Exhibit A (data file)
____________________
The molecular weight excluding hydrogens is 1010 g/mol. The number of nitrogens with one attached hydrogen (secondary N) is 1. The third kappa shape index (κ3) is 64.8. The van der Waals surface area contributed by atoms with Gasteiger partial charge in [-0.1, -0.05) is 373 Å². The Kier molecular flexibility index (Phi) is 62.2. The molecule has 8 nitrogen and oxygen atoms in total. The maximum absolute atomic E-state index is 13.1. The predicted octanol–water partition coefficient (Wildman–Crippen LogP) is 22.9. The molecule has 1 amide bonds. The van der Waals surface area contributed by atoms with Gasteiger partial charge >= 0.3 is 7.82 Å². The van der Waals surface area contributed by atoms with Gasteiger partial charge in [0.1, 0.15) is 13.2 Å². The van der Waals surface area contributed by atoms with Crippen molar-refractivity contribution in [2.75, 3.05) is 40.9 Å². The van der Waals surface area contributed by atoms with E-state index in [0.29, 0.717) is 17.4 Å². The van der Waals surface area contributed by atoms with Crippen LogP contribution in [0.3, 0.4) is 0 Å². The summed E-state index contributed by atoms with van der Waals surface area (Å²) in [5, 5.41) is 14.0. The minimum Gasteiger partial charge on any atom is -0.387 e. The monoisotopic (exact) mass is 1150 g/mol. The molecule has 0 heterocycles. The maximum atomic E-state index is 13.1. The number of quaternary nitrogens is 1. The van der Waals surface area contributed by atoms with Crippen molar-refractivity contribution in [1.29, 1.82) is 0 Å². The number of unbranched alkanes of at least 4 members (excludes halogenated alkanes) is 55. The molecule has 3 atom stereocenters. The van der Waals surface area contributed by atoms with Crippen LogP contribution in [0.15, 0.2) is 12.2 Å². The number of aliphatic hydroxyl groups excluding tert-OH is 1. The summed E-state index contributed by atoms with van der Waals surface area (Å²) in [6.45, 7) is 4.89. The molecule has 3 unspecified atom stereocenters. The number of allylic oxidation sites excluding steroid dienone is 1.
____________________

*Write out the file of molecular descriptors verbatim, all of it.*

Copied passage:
The molecular weight excluding hydrogens is 1010 g/mol. The number of nitrogens with one attached hydrogen (secondary N) is 1. The third kappa shape index (κ3) is 64.8. The van der Waals surface area contributed by atoms with Gasteiger partial charge in [-0.1, -0.05) is 373 Å². The Kier molecular flexibility index (Phi) is 62.2. The molecule has 8 nitrogen and oxygen atoms in total. The maximum absolute atomic E-state index is 13.1. The predicted octanol–water partition coefficient (Wildman–Crippen LogP) is 22.9. The molecule has 1 amide bonds. The van der Waals surface area contributed by atoms with Gasteiger partial charge >= 0.3 is 7.82 Å². The van der Waals surface area contributed by atoms with Gasteiger partial charge in [0.1, 0.15) is 13.2 Å². The van der Waals surface area contributed by atoms with Crippen molar-refractivity contribution in [2.75, 3.05) is 40.9 Å². The van der Waals surface area contributed by atoms with E-state index in [0.29, 0.717) is 17.4 Å². The van der Waals surface area contributed by atoms with Crippen LogP contribution in [0.3, 0.4) is 0 Å². The summed E-state index contributed by atoms with van der Waals surface area (Å²) in [5, 5.41) is 14.0. The minimum Gasteiger partial charge on any atom is -0.387 e. The monoisotopic (exact) mass is 1150 g/mol. The molecule has 0 heterocycles. The maximum atomic E-state index is 13.1. The number of quaternary nitrogens is 1. The van der Waals surface area contributed by atoms with Crippen molar-refractivity contribution in [1.29, 1.82) is 0 Å². The number of unbranched alkanes of at least 4 members (excludes halogenated alkanes) is 55. The molecule has 3 atom stereocenters. The van der Waals surface area contributed by atoms with Crippen LogP contribution in [0.15, 0.2) is 12.2 Å². The number of aliphatic hydroxyl groups excluding tert-OH is 1. The summed E-state index contributed by atoms with van der Waals surface area (Å²) in [6.45, 7) is 4.89. The molecule has 3 unspecified atom stereocenters. The number of allylic oxidation sites excluding steroid dienone is 1.